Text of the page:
Forensic & Investigative Accounting
Forensic accounting, forensic accountancy or financial forensics is the specialty practice area of accounting that describes engagements that result from actual or anticipated disputes or litigation. “Forensic” means “suitable for use in a court of law”, and it is to that standard and potential outcome that forensic accountants generally have to work. Forensic accountants, also referred to as forensic auditors or investigative auditors, often have to give expert evidence at the eventual trial. 1
Forensic accountants often assist in professional negligence claims where they are assessing and commenting on the work of other professionals. Forensic accountants are also engaged in marital and family law of analyzing lifestyle for spousal support purposes, determining income available for child support and equitable distribution. 2
Engagements relating to criminal matters typically arise in the aftermath of fraud. They frequently involve the assessment of accounting systems and accounts presentation—in essence assessing if the numbers reflect reality. 3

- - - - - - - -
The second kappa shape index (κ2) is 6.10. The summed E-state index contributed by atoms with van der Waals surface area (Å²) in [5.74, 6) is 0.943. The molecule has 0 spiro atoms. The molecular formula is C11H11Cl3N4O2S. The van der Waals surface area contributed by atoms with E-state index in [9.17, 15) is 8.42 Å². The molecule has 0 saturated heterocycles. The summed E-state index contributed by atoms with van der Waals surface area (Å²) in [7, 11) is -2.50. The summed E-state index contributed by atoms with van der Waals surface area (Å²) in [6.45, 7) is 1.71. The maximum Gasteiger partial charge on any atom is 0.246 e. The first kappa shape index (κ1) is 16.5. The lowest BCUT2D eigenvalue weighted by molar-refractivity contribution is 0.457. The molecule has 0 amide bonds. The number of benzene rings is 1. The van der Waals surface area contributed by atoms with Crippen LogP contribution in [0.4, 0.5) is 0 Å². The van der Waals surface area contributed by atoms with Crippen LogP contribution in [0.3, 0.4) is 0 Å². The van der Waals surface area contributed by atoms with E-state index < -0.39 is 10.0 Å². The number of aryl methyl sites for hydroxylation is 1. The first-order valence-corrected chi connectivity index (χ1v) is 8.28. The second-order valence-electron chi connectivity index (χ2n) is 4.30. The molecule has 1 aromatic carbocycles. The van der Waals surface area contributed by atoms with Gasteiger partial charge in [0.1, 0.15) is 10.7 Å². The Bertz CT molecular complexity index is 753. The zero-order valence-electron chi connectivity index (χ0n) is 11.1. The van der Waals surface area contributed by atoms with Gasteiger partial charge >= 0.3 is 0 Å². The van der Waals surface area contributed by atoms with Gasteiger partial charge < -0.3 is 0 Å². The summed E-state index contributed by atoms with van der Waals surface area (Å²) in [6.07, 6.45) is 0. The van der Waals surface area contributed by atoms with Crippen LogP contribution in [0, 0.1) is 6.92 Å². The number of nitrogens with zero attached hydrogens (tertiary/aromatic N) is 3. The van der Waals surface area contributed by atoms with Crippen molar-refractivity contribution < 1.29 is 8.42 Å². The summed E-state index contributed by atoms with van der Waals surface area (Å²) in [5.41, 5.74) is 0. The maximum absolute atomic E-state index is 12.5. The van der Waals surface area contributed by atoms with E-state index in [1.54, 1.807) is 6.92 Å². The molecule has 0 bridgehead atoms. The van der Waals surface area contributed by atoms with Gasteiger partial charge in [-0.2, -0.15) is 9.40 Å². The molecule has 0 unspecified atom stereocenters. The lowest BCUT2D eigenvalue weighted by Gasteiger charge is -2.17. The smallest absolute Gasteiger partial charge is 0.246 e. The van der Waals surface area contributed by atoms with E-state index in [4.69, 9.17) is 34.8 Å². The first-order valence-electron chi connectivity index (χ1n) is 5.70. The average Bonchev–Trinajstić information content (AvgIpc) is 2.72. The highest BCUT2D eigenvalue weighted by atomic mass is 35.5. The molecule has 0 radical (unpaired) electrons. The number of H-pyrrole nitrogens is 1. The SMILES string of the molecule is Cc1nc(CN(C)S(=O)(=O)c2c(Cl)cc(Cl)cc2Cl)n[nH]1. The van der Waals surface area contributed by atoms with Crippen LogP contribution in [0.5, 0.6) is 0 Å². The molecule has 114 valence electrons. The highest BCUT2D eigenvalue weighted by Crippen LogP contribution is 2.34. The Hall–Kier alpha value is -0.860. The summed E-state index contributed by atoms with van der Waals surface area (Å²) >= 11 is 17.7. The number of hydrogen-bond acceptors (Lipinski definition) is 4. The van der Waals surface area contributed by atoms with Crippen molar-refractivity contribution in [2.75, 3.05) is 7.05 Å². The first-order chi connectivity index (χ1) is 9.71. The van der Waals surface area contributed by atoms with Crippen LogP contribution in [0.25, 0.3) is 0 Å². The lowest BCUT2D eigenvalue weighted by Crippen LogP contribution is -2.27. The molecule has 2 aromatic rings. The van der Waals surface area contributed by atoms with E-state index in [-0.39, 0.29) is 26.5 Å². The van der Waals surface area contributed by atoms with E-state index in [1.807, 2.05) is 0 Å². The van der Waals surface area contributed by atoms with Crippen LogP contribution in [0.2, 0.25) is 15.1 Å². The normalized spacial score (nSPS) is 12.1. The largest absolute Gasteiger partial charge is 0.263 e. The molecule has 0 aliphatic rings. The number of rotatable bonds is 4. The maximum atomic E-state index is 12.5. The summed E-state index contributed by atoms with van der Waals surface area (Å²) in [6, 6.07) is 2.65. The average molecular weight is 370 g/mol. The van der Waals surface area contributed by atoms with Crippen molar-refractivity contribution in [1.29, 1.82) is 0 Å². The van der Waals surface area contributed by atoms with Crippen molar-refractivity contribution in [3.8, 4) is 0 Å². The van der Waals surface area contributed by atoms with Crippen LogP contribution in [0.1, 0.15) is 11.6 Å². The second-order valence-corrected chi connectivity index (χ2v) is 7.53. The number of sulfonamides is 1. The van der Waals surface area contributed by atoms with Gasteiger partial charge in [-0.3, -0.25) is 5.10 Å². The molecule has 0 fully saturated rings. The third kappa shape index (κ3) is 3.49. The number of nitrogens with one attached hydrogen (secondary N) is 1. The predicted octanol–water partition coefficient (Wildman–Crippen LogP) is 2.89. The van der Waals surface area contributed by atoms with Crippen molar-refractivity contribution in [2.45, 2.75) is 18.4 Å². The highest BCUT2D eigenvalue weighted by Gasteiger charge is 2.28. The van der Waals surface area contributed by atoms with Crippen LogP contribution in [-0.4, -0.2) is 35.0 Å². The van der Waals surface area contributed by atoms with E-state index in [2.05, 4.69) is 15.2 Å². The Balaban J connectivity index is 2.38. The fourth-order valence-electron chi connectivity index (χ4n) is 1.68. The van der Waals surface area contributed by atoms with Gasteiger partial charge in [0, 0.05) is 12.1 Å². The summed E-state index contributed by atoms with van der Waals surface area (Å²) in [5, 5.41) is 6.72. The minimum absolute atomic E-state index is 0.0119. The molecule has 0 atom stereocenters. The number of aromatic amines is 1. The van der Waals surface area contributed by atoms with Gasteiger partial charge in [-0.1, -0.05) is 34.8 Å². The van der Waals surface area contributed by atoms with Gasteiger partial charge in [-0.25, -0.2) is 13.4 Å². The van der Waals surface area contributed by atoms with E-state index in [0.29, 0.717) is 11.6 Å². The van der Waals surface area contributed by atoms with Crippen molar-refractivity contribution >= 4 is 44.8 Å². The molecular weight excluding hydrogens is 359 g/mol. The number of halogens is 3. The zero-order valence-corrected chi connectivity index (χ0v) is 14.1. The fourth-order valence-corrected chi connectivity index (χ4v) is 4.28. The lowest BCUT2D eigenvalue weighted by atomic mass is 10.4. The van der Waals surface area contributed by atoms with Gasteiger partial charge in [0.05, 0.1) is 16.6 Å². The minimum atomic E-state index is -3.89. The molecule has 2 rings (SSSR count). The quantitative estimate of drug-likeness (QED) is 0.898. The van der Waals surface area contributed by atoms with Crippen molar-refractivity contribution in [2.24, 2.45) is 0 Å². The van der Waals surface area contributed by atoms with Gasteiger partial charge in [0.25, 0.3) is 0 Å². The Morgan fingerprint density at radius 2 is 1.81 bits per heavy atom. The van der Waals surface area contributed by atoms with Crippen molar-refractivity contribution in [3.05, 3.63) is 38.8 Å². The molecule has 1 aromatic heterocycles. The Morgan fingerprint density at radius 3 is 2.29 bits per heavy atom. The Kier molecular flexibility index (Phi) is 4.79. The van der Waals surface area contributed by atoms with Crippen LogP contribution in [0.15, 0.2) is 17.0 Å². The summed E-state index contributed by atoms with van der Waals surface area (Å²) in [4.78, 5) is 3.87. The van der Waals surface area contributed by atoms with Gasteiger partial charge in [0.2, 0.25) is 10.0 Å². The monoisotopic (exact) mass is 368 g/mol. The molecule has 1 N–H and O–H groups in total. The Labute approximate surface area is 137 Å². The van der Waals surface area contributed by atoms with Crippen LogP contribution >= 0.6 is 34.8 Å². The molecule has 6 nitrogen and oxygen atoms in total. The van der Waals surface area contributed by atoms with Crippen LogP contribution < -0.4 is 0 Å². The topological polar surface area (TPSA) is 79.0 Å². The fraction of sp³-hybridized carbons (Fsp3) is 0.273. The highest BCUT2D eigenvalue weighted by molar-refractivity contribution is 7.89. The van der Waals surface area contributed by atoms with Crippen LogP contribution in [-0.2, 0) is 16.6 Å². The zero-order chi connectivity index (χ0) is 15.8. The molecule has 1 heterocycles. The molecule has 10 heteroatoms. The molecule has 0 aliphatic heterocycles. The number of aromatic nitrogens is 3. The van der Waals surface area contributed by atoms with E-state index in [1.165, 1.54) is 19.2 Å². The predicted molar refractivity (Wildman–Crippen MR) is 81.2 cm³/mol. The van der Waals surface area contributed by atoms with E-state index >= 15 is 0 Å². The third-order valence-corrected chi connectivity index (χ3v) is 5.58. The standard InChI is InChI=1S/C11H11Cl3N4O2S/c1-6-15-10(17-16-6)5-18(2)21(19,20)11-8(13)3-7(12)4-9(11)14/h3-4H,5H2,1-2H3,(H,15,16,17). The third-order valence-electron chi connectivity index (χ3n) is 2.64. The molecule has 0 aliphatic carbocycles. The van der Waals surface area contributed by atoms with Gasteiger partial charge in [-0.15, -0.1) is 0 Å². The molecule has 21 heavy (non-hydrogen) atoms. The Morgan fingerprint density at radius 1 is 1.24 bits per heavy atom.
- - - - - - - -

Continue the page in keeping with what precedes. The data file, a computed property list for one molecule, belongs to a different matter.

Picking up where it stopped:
What is ‘Forensic Accounting’
Forensic accounting utilizes accounting, auditing and investigative skills to conduct an examination into a company’s financial statements. Thus, forensic accounting provides an accounting analysis suitable for court. Forensic accountants are trained to look beyond the numbers and deal with the business reality of a situation. They are frequently used in fraud cases. 4
BREAKING DOWN ‘Forensic Accounting’
Forensic accountants analyze, interpret and summarize complex financial and business matters. They may be employed by insurance companies, banks, police forces, government agencies or public accounting firms. Forensic accountants compile financial evidence, develop computer applications to manage the information collected and communicate their findings in the form of reports or presentations. 5
Along with testifying in court, a forensic accountant may be asked to prepare visual aids to support trial evidence. For business investigations, forensic accounting entails the use of tracing funds, asset identification, asset recovery and due diligence reviews. Forensic accountants may seek out additional training in alternative dispute resolution (ADR) due to their high involvement in legal issues and familiarity with the judicial system. 6
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